Dallas Reviews, Artforum, October 1991
Linda Ridgway
GERALD PETERS GALLERY

Linda Ridgway isn’t generally thought of as an installation artist, but this exhibit of three-dimensional objects worked so well as a unit that one almost hated to think of its component parts removed from each other’s company. Though Ridgway’s abstractions function as autonomous works, here she positioned them to heighten their theatrical interaction: they sat resolutely on the floor, hung purposefully from walls, or dropped delicately from the ceiling. Indeed, her materials—bronze, wood, hemp, wax, cement, and hydrastone (finished with a broad spectrum of surface treatments and patinas)—were distributed throughout the gallery with a feeling of proportion verging on the mathematical. The result could be compared to an Oriental garden dotted with shapes and textures. In many of the works, the yin of serene orientalism plays off the yang of a certain Western lack of couth. In Well Pull and Bishop’s Poem, both 1990, pristine forms hang from the wall in slings of dung-textured bronze. In Waking, 1990, fibrous “hairs” protrude from smooth layers of cement and wax. In Well Point, 1991, a bronze talon points suggestively toward a punctured disk jutting from the wall. In all of these, the rough and the stately were dramatically wed.

Ridgway commands, but never flaunts, an impressive range of techniques; in fact, her handling of difficult substances and processes is so understated that viewers might almost have missed the fact that this show consisted of one virtuoso technical feat after another. Under her control, bronze becomes malleable, a material to be spun into spidery filaments or compacted into dense clumps; so transformed, it seems light-years distant from the stench and sweat of the foundry. In Plowman, 1990, a multi-part work, the metal takes on strikingly different aspects: a battered pot, a tightly coiled mat, or an elegant line drawing in space.

Though I referred to Ridgway’s works as abstractions, the designation is not entirely fair; perhaps “abstract-plus” would be more accurate. Some of her pieces recall tools but, like archaeological artifacts in various stages of restoration, their original function is lost to us. Other objects, such as Hullman’s Three, 1990, with its tapering, fingerlike pods of rough bronze, might be vegetables that have managed to evade the watchful eye of the taxonomist. Still others evoke comparisons to immediately recognizable phenomena, as in Power of Ra (Domain), 1990-91, where a verdigris-tinted bronze cone suggests the action of a volcano, with its peak collapsing into a crater and a rivulet of bronze lava trickling down its slope. Nevertheless, in every case, shorthand descriptions of the works -- leaf, bracelet, basket, bullet, plumb bob -- seem inadequate as soon as they are uttered. Ridgway’s objects are signifiers sans signifieds, steadfastly deflecting attempts to label them while consistently inviting us to try. —Tom Moody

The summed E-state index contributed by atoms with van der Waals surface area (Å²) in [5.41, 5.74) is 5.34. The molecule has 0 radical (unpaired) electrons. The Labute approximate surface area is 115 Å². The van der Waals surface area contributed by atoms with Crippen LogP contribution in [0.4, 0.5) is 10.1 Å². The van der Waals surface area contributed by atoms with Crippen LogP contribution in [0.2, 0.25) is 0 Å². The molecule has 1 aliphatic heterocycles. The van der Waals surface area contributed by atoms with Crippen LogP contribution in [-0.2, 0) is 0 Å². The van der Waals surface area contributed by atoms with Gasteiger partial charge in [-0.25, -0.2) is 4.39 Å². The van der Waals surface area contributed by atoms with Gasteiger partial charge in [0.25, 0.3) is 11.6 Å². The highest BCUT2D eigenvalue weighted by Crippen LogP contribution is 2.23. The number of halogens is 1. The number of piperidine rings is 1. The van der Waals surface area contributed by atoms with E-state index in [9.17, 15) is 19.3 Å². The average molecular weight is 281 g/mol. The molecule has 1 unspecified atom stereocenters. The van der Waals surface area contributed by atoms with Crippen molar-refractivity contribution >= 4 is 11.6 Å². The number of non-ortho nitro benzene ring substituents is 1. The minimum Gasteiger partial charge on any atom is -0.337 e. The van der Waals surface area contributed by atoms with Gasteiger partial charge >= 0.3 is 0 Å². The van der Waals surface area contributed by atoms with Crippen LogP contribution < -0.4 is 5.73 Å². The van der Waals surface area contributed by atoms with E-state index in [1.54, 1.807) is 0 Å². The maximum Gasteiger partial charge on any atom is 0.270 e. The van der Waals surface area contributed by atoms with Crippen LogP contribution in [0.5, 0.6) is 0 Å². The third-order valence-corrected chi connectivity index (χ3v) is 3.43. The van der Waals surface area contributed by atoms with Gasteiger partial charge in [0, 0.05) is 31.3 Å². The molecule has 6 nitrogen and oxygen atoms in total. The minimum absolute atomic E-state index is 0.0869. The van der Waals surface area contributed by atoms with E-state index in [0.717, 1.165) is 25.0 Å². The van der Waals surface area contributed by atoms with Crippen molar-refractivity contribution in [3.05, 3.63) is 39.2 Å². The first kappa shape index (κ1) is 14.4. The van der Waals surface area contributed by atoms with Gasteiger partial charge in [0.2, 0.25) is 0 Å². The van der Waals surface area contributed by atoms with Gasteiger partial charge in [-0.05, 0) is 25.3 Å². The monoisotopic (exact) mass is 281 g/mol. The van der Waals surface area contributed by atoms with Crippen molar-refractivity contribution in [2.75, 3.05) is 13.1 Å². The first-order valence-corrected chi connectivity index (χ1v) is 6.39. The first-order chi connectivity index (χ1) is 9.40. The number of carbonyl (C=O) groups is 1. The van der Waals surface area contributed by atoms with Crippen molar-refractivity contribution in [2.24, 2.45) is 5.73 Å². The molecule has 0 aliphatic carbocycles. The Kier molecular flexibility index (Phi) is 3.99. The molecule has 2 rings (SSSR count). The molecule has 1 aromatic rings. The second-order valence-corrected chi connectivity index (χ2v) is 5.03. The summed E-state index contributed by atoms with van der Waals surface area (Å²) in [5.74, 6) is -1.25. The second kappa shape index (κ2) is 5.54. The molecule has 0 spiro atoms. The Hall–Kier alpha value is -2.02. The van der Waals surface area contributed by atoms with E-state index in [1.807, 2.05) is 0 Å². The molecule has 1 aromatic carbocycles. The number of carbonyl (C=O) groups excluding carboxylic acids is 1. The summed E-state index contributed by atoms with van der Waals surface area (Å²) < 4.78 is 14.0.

ridgwaynotes1thum ridgwaynotes2thum
ridgwaynotes3thum ridgwaynotes4thum
ridgwaynotes5thum ridgwaynotes6thum
ridgwaynotes7thum ridgwaynotes8thum
ridgwaynotes9thum

(scans of drawings, ink on newsprint, 1991)

Linda Ridgway, Well Pull, 1990

linda_ridgway_well_pull_photo

Bronze, 39 x 12 x 5 1/2 inches

...from the show that was the subject of my first Artforum review in 1991

The dimensions above are from the gallery checklist. The dimensions in the Artforum photo caption are the same ones on the back of this press photo. My memory of the piece is that it jutted out from the wall 5 1/2 inches at the bottom, not 12 inches.